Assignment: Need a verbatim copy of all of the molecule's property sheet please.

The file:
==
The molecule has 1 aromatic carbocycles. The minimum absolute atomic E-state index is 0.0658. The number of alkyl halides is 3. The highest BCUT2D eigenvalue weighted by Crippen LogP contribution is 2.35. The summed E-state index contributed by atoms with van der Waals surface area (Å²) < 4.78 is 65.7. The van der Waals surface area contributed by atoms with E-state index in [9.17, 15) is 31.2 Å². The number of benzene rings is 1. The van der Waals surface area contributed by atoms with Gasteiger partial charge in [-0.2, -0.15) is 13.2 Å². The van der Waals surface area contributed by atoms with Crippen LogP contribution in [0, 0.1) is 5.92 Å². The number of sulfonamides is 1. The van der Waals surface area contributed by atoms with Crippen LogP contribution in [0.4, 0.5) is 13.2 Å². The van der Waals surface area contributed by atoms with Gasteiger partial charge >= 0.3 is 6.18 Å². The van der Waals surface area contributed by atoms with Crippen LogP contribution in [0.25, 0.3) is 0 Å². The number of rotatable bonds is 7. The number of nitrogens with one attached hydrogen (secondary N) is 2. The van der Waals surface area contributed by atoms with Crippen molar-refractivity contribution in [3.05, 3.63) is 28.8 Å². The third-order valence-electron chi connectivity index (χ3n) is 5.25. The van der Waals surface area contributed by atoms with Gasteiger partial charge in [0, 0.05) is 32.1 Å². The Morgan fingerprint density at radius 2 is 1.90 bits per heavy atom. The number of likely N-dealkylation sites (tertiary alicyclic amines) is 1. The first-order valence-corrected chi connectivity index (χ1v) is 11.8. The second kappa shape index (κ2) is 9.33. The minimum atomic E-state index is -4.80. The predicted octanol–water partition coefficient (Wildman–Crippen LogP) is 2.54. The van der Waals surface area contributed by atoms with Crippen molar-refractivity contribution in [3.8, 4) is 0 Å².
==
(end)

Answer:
The molecule has 1 aromatic carbocycles. The minimum absolute atomic E-state index is 0.0658. The number of alkyl halides is 3. The highest BCUT2D eigenvalue weighted by Crippen LogP contribution is 2.35. The summed E-state index contributed by atoms with van der Waals surface area (Å²) < 4.78 is 65.7. The van der Waals surface area contributed by atoms with E-state index in [9.17, 15) is 31.2 Å². The number of benzene rings is 1. The van der Waals surface area contributed by atoms with Gasteiger partial charge in [-0.2, -0.15) is 13.2 Å². The van der Waals surface area contributed by atoms with Crippen LogP contribution in [0, 0.1) is 5.92 Å². The number of sulfonamides is 1. The van der Waals surface area contributed by atoms with Crippen LogP contribution in [0.4, 0.5) is 13.2 Å². The van der Waals surface area contributed by atoms with Gasteiger partial charge >= 0.3 is 6.18 Å². The van der Waals surface area contributed by atoms with Crippen LogP contribution in [0.25, 0.3) is 0 Å². The number of rotatable bonds is 7. The number of nitrogens with one attached hydrogen (secondary N) is 2. The van der Waals surface area contributed by atoms with Crippen molar-refractivity contribution in [3.05, 3.63) is 28.8 Å². The third-order valence-electron chi connectivity index (χ3n) is 5.25. The van der Waals surface area contributed by atoms with Gasteiger partial charge in [0, 0.05) is 32.1 Å². The Morgan fingerprint density at radius 2 is 1.90 bits per heavy atom. The number of likely N-dealkylation sites (tertiary alicyclic amines) is 1. The first-order valence-corrected chi connectivity index (χ1v) is 11.8. The second kappa shape index (κ2) is 9.33. The minimum atomic E-state index is -4.80. The predicted octanol–water partition coefficient (Wildman–Crippen LogP) is 2.54. The van der Waals surface area contributed by atoms with Crippen molar-refractivity contribution in [3.8, 4) is 0 Å².